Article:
The Difference In Quality Between A Good Business Plan And A Great Business Plan

        As a founder, entrepreneur, or manager of a small business, you’re used to pitching your business idea to investors, lenders, or the public in general. And, in most cases, your business plan is one of the main things you’ll be presenting. So, if you’re going to be pitching your business, then you want to make sure it is as good as it can be. This means you need to put in the necessary work to make it accurate and complete. With that being said, let’s examine the difference between a good business plan and a great business plan.

        A good business plan should be objective and unbiased, and, when possible, it should be supported by solid research. In most cases, this means performing extensive research into the state of the market, identifying the competition, and developing detailed strategies for dealing with both the competition and the market. A great business plan, on the other hand, should be as creative as possible and should allow for plenty of flexibility and growth.

        The Structure Of A Business Plan

        Depending on the type of business you’re in, the structure of your business plan may vary, but, in general, it will include the following elements:

        • A brief description of the industry;
          • A detailed description of the products and/or services you offer;
            • A detailed description of the market for your products/services;
              • A detailed description of your manufacturing or sourcing processes;
                • A description of your pricing strategies and the rationale behind them (e.g., based on cost, demand, etc.);
                  • A list of your direct and indirect competitors (e.g., competitors, suppliers, customers, etc.);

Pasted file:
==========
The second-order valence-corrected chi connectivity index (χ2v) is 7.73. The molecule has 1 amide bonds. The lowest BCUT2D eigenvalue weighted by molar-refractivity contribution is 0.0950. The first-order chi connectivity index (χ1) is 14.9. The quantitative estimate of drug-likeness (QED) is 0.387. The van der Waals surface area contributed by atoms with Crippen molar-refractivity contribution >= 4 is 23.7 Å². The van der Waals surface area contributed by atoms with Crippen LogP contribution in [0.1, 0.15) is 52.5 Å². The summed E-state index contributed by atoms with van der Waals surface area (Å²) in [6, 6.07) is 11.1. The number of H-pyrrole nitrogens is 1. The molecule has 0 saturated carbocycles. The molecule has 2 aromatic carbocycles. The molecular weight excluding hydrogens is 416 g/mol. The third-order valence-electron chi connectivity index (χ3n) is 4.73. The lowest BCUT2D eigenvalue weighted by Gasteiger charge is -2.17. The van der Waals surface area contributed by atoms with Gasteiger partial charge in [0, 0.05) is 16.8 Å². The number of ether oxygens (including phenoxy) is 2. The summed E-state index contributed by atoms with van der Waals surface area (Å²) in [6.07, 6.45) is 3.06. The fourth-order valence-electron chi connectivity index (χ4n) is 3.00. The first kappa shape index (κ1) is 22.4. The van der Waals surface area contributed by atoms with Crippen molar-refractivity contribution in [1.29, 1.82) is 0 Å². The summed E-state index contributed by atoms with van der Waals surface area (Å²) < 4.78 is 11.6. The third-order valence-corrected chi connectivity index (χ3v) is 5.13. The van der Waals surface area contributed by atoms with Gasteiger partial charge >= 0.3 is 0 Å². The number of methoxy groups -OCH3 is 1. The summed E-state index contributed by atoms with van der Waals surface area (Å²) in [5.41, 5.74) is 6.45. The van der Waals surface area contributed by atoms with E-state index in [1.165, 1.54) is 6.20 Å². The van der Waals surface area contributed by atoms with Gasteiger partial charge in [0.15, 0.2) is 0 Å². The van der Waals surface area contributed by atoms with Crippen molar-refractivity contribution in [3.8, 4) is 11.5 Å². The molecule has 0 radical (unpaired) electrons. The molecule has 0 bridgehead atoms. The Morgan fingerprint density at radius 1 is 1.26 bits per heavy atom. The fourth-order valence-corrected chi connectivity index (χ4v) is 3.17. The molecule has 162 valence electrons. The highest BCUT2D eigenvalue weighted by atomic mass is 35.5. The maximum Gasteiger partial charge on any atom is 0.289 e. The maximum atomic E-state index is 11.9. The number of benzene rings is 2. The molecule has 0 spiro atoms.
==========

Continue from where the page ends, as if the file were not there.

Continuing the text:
• A description of the economic environment (e.g., economic news, recent trends, etc.);
                      • An analysis of the financial aspects of your business (e.g., a key financial analysis, such as the P&L statement, income statement, balance sheet, etc.); and,
                        • A conclusion that sums up the main findings of your business plan (e.g., “In conclusion, our company is going to be a major force in the industry because of our effective strategy and unique approach to dealing with our customers.”).

                        As a general rule, the more concise you can be while still conveying all the necessary information, the better. Over-complicating things will only serve to make your plan less effective.

                        Additional Considerations

                        Once you’ve written your business plan, it’s time to move on to the next step: revising it. Depending on your background and the type of business you’re in, you may know more or less what to expect here, but, in any case, this is where you’ll find the useful information. By revising your business plan, you are able to remove unnecessary detail, add more information, or make changes to make it fit specific criteria (e.g., for Y Combinator).